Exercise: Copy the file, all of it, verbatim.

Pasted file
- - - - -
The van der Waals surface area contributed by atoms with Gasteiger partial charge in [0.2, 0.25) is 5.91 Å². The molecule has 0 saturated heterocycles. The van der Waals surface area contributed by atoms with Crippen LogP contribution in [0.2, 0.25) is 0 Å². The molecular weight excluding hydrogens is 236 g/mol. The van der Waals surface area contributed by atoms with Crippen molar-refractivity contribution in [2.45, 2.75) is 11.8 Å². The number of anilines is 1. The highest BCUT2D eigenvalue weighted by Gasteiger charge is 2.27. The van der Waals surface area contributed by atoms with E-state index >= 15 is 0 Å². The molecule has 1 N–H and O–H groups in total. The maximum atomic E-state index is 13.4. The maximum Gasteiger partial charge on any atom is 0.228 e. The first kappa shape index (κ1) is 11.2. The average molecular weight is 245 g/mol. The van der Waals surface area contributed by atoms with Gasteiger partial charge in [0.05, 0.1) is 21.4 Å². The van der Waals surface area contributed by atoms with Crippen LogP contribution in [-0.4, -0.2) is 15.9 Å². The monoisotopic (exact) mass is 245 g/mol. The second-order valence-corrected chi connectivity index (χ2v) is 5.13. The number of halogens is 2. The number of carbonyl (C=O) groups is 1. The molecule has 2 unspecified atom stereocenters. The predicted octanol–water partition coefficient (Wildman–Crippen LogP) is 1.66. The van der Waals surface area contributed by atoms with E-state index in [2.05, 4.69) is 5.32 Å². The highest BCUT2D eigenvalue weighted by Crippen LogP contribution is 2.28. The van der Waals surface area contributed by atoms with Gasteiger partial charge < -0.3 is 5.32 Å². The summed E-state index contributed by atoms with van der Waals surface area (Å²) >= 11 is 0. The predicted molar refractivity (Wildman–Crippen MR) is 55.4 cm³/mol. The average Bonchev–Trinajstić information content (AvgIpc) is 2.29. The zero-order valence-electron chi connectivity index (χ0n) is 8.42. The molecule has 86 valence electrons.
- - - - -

The van der Waals surface area contributed by atoms with Gasteiger partial charge in [0.2, 0.25) is 5.91 Å². The molecule has 0 saturated heterocycles. The van der Waals surface area contributed by atoms with Crippen LogP contribution in [0.2, 0.25) is 0 Å². The molecular weight excluding hydrogens is 236 g/mol. The van der Waals surface area contributed by atoms with Crippen molar-refractivity contribution in [2.45, 2.75) is 11.8 Å². The number of anilines is 1. The highest BCUT2D eigenvalue weighted by Gasteiger charge is 2.27. The van der Waals surface area contributed by atoms with E-state index >= 15 is 0 Å². The molecule has 1 N–H and O–H groups in total. The maximum atomic E-state index is 13.4. The maximum Gasteiger partial charge on any atom is 0.228 e. The first kappa shape index (κ1) is 11.2. The average molecular weight is 245 g/mol. The van der Waals surface area contributed by atoms with Gasteiger partial charge in [0.05, 0.1) is 21.4 Å². The van der Waals surface area contributed by atoms with Crippen LogP contribution in [-0.4, -0.2) is 15.9 Å². The monoisotopic (exact) mass is 245 g/mol. The second-order valence-corrected chi connectivity index (χ2v) is 5.13. The number of halogens is 2. The number of carbonyl (C=O) groups is 1. The molecule has 2 unspecified atom stereocenters. The predicted octanol–water partition coefficient (Wildman–Crippen LogP) is 1.66. The van der Waals surface area contributed by atoms with E-state index in [2.05, 4.69) is 5.32 Å². The highest BCUT2D eigenvalue weighted by Crippen LogP contribution is 2.28. The van der Waals surface area contributed by atoms with Gasteiger partial charge < -0.3 is 5.32 Å². The summed E-state index contributed by atoms with van der Waals surface area (Å²) >= 11 is 0. The predicted molar refractivity (Wildman–Crippen MR) is 55.4 cm³/mol. The average Bonchev–Trinajstić information content (AvgIpc) is 2.29. The zero-order valence-electron chi connectivity index (χ0n) is 8.42. The molecule has 86 valence electrons.